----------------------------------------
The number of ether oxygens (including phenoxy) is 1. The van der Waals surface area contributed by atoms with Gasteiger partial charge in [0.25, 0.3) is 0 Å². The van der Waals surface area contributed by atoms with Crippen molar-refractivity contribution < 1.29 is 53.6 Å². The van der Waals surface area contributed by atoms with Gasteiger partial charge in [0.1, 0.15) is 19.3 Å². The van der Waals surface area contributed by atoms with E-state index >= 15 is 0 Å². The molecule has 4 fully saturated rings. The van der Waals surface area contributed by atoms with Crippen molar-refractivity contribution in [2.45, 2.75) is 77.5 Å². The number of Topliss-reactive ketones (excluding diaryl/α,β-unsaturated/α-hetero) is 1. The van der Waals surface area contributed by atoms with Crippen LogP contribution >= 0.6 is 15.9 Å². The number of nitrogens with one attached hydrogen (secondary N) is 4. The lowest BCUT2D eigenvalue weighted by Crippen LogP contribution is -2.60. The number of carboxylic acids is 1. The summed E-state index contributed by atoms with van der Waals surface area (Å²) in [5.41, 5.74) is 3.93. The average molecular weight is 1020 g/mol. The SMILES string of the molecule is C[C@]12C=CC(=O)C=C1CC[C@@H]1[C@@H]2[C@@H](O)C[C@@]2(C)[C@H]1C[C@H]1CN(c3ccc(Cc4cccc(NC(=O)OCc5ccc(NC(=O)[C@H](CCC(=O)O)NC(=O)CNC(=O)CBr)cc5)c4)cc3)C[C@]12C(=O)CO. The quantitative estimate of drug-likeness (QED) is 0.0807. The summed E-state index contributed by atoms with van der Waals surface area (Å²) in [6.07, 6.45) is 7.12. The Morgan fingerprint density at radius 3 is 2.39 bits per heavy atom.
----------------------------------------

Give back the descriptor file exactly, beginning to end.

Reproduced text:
The number of ether oxygens (including phenoxy) is 1. The van der Waals surface area contributed by atoms with Gasteiger partial charge in [0.25, 0.3) is 0 Å². The van der Waals surface area contributed by atoms with Crippen molar-refractivity contribution < 1.29 is 53.6 Å². The van der Waals surface area contributed by atoms with Gasteiger partial charge in [0.1, 0.15) is 19.3 Å². The van der Waals surface area contributed by atoms with E-state index >= 15 is 0 Å². The molecule has 4 fully saturated rings. The van der Waals surface area contributed by atoms with Crippen molar-refractivity contribution in [2.45, 2.75) is 77.5 Å². The number of Topliss-reactive ketones (excluding diaryl/α,β-unsaturated/α-hetero) is 1. The van der Waals surface area contributed by atoms with Crippen LogP contribution >= 0.6 is 15.9 Å². The number of nitrogens with one attached hydrogen (secondary N) is 4. The lowest BCUT2D eigenvalue weighted by Crippen LogP contribution is -2.60. The number of carboxylic acids is 1. The summed E-state index contributed by atoms with van der Waals surface area (Å²) in [5.41, 5.74) is 3.93. The average molecular weight is 1020 g/mol. The SMILES string of the molecule is C[C@]12C=CC(=O)C=C1CC[C@@H]1[C@@H]2[C@@H](O)C[C@@]2(C)[C@H]1C[C@H]1CN(c3ccc(Cc4cccc(NC(=O)OCc5ccc(NC(=O)[C@H](CCC(=O)O)NC(=O)CNC(=O)CBr)cc5)c4)cc3)C[C@]12C(=O)CO. The quantitative estimate of drug-likeness (QED) is 0.0807. The summed E-state index contributed by atoms with van der Waals surface area (Å²) in [6.07, 6.45) is 7.12. The Morgan fingerprint density at radius 3 is 2.39 bits per heavy atom.